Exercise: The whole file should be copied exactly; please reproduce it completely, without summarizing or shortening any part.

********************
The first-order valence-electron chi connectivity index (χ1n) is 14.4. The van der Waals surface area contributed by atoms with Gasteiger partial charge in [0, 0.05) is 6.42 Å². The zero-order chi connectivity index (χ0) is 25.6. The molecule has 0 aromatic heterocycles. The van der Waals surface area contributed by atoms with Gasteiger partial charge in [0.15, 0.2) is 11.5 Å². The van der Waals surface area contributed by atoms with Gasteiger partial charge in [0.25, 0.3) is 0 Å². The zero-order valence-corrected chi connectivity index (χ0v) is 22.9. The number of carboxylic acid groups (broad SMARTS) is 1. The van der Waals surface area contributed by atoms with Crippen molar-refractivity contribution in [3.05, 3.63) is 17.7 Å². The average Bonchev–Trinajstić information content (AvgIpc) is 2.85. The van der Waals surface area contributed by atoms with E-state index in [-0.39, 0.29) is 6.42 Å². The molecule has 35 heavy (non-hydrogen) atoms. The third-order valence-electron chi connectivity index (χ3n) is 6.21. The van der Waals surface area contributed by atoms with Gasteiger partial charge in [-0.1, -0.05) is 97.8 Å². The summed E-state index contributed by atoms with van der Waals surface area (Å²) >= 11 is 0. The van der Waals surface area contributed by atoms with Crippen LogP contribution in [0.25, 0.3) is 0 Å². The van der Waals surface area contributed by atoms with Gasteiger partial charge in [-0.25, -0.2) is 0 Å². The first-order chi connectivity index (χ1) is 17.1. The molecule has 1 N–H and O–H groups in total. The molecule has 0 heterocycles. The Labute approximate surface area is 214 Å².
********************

The first-order valence-electron chi connectivity index (χ1n) is 14.4. The van der Waals surface area contributed by atoms with Gasteiger partial charge in [0, 0.05) is 6.42 Å². The zero-order chi connectivity index (χ0) is 25.6. The molecule has 0 aromatic heterocycles. The van der Waals surface area contributed by atoms with Gasteiger partial charge in [0.15, 0.2) is 11.5 Å². The van der Waals surface area contributed by atoms with Gasteiger partial charge in [0.25, 0.3) is 0 Å². The zero-order valence-corrected chi connectivity index (χ0v) is 22.9. The number of carboxylic acid groups (broad SMARTS) is 1. The van der Waals surface area contributed by atoms with Crippen molar-refractivity contribution in [3.05, 3.63) is 17.7 Å². The average Bonchev–Trinajstić information content (AvgIpc) is 2.85. The van der Waals surface area contributed by atoms with E-state index in [-0.39, 0.29) is 6.42 Å². The molecule has 35 heavy (non-hydrogen) atoms. The third-order valence-electron chi connectivity index (χ3n) is 6.21. The van der Waals surface area contributed by atoms with Gasteiger partial charge in [-0.1, -0.05) is 97.8 Å². The summed E-state index contributed by atoms with van der Waals surface area (Å²) >= 11 is 0. The van der Waals surface area contributed by atoms with Crippen LogP contribution in [0.25, 0.3) is 0 Å². The van der Waals surface area contributed by atoms with Gasteiger partial charge in [-0.25, -0.2) is 0 Å². The first-order chi connectivity index (χ1) is 17.1. The molecule has 1 N–H and O–H groups in total. The molecule has 0 heterocycles. The Labute approximate surface area is 214 Å².